Do you want to rid of the long and complicated “If Else”

Alp Emre
3 min readMar 15, 2023

Hello guys, today we dive into how can we stop using complicated if else and write them in a better way. This is a design pattern but I’ll prefer to explain this design pattern using PHP.

Let’s create a system that has these features:

  • Email verification
  • Fill up detail of the profile as required after registration
  • Authorization
  • Dashboard

What is the problem with that system?

After logging in we should check users if verified their email and filled up their profile. If our users have done these steps, we should decide to redirect it to the dashboard of the authorization.

Let’s create a bad code example:

public function login(LoginRequest $request)
{
if(Auth::attempt(["email"=>$request->email,"password"=>$request->password])){
$request->session()->regenerate();
if(auth()->user()->email_verified_at){
if(auth()->user()->address && auth()->user()->phone && auth()->user()->profile_pic){
}else{
return redirect("/profile/update");
}
}else{
return redirect("/email-verify")->withErrors(trans("auth.please_confirm_your_email_address"));
}
return redirect()->intended("/admin")->with("success",trans("auth.success",["name"=>auth()->user()->name]));
}
return redirect()->back()->withErrors(trans("auth.failed"));
}

As you see there is more than one if else. Even we can put there more if else for the define which user will be redirected to which page relevant to their roles but I wanted to keep it simple to ensure that you understand what is the problem.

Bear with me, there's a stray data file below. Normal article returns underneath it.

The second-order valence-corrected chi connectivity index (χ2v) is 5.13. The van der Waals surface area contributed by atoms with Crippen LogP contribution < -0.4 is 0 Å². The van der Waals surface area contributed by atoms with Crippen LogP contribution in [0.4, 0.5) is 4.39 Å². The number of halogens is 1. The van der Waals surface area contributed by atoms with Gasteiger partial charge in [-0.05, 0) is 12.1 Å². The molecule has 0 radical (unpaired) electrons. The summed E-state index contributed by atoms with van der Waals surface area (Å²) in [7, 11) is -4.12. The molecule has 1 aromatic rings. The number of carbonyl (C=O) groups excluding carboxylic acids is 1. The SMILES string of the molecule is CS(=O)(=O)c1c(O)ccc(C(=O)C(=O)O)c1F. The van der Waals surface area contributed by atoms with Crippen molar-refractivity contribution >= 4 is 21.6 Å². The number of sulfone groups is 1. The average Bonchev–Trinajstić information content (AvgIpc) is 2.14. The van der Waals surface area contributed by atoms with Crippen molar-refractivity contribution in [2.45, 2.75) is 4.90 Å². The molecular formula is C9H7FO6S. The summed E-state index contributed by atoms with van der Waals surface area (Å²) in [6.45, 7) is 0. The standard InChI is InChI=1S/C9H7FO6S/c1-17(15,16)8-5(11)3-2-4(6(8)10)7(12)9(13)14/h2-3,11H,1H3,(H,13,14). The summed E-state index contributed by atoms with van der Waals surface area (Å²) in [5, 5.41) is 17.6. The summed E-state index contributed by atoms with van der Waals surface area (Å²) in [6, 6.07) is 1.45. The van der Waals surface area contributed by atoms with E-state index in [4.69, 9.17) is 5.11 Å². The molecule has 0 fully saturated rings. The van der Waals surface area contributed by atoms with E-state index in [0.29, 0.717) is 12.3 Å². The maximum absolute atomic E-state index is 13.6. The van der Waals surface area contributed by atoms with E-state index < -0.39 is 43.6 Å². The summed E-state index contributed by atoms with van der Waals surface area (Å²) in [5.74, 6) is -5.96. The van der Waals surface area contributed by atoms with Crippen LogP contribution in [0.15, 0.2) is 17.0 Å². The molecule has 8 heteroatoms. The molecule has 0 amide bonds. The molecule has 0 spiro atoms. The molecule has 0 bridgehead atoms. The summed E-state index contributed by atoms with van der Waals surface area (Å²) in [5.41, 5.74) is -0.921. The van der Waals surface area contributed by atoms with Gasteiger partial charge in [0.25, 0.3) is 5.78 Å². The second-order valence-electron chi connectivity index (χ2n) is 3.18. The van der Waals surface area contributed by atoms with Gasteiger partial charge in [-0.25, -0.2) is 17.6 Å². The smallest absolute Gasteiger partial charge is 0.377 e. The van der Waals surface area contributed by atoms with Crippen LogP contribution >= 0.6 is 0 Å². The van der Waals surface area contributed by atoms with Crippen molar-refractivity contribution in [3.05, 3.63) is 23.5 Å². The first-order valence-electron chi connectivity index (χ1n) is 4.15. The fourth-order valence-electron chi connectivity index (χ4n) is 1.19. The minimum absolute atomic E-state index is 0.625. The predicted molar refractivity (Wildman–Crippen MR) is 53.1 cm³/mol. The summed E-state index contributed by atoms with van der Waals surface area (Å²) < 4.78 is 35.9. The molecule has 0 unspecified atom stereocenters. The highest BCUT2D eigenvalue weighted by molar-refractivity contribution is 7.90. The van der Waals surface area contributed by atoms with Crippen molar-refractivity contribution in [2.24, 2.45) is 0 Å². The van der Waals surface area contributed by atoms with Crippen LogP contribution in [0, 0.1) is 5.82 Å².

What is the solution for this?

The solution is “chain of responsibility” design pattern.

What is the Chain of Responsibility design pattern?

Basically, splitting “if else” into classes that is just responsible for doing one check. Afterward, if the request passed the control, the chain continues and sends the client request to another part of the chain.

source: https://refactoring.guru/design-patterns/chain-of-responsibility
interface Handler
{
public function setNext(Handler $handler): Handler;
public function handle()
}
abstract class AbstractHandler implements Handler
{
/**
* @var Handler
*/
private $nextHandler;
public function setNext(Handler $handler): Handler
{
$this->nextHandler = $handler;
return $handler;
}
public function handle()
{
if ($this->nextHandler) {
return $this->nextHandler->handle($request);
}
return null;
}
}

Until here, we defined an interface to pass a handler class to the setNext function.

Basically that AbstractHandler’s setNext function helps us to define the chain after that chain. The “handle” function helps us to make the chain works. When we call the “handle” function, it checks if there is nextHandler, if it is, it runs it.

Now let’s adapt it to our code

class ProfileFilUpHandler extends AbstractHandler
{
public function handle()
{
if (auth()->user()->address & auth()->user()->phone && auth()->user()->profile_pic) {
return parent::handle();
} else {
return redirect("/profile/update");
}
}
}
class EmailVerifyHandler extends AbstractHandler
{
public function handle()
{
if (auth()->user()->email_verified_at) {
return parent::handle();
} else {
return redirect("/email-verify")->withErrors(trans("auth.please_confirm_your_email_address"));
}
}
}
class LoginHandler extends AbstractHandler
{
public static function handle(EmailVerifyHandler $EmailVerifyHandler, ProfileFilUpHandler $ProfileFilUpHandler){
$EmailVerifyHandler->setNext($ProfileFilUpHandler);
$EmailVerifyHandler->handle();
}
}

We defined the last handler to run all these chains.

public function login(LoginRequest $request)
{
if(Auth::attempt(["email"=>$request->email,"password"=>$request->password])){
$request->session()->regenerate();
LoginHandler::handle();
return redirect()->intended("/admin")->with("success",trans("auth.success",["name"=>auth()->user()->name]));
}
return redirect()->back()->withErrors(trans("auth.failed"));
}

A new version of our code and that’s all.

Thanks for reading till there, I hope I could help you guys :)

Sources:

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